Narrative Bias – Personal story edition

As we sat in a circle on the floor of our large conference room, I looked around at those sitting next to me to see how they felt about this next exercise.  Our group’s leader was to teach us the best way to tell our personal story.  That’s how they refer to it.  Your personal story.  The purpose of the story, we are told, is to convey succinctly our personal connection with the message so as to build a personal connection with our audience.  I could tell that about half of the young people in my group (including myself) had already been through a similar training exercise.  The other half seemed genuinely interested in learning a new communication skill.  They stared up at our group’s leader with rapt attention, nodding when appropriate, agreeing to obey the instructions and think about their personal story.

That’s step one.  Think about your journey here.  How did you get here?  Why are you working in this field?  What about your past has brought you to the present?  Why are you personally interested in working for progressive causes?  Think about your personal story.

Step two is to think about that in a way that crystallizes in one single moment of your life.  It’s better to be specific than general.  Think of one specific moment in your life that “opened your eyes” to put you down the path you are on.  Our group leader may have used the term “pivotal moment of your life.”  As she asked us, “what has been the pivotal moment in your life that changed the way you see the world?” I looked around once again at my group to see how hard they were thinking.  We were all in our early 20s.  Most of us fresh out of college.  What kind of pivotal moments could we have?  Looking back now, I can say we were mostly all naïve with barely much work or life experience to reflect upon.  Any “pivotal moments” we came up with were stretches at best and outright lies at worst.  But that’s step two, so we did it.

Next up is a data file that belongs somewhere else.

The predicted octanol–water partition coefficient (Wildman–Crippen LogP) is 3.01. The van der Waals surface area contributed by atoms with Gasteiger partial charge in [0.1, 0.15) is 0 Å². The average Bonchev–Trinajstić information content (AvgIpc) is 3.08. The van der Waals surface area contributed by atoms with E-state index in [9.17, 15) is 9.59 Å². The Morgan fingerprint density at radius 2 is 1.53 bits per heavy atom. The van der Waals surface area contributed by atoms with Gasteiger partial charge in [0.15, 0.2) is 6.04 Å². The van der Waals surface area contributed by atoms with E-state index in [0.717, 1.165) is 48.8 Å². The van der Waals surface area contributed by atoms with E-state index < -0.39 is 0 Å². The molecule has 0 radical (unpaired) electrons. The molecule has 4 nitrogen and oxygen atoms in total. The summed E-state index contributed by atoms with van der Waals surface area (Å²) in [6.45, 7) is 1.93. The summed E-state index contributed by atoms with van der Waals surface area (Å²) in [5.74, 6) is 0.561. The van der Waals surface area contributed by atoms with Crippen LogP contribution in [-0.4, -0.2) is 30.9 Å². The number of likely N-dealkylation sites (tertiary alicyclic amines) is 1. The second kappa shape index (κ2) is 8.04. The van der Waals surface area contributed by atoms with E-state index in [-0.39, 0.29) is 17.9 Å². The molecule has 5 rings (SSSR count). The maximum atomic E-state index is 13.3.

Step three is to talk about that crystallizing moment as if telling a story.  First you need to set the stage – introduce when it happened, where you were.  You should lay a foundational background to show your audience what kind of state you were in before the epiphany.  Then you should build up continually in the story until you hit that critical peak.  That peak should be a change or a transformation or an epiphany.  Either way, it should affect how you see the world and ultimately why you are doing the work you are doing.  The story should then end with something like “and that’s why I’m out here today.”  Step three is where you mold the story into a narrative you can repeat.

Step four consists of simply shortening that narrative into a repeatable, memorized 45 second clip.  Our group leader would work with us on what parts of our story to keep and which to cut out.  We needed an introduction, build up, peak and transition.  We could do without all the extraneous details to whittle our story down.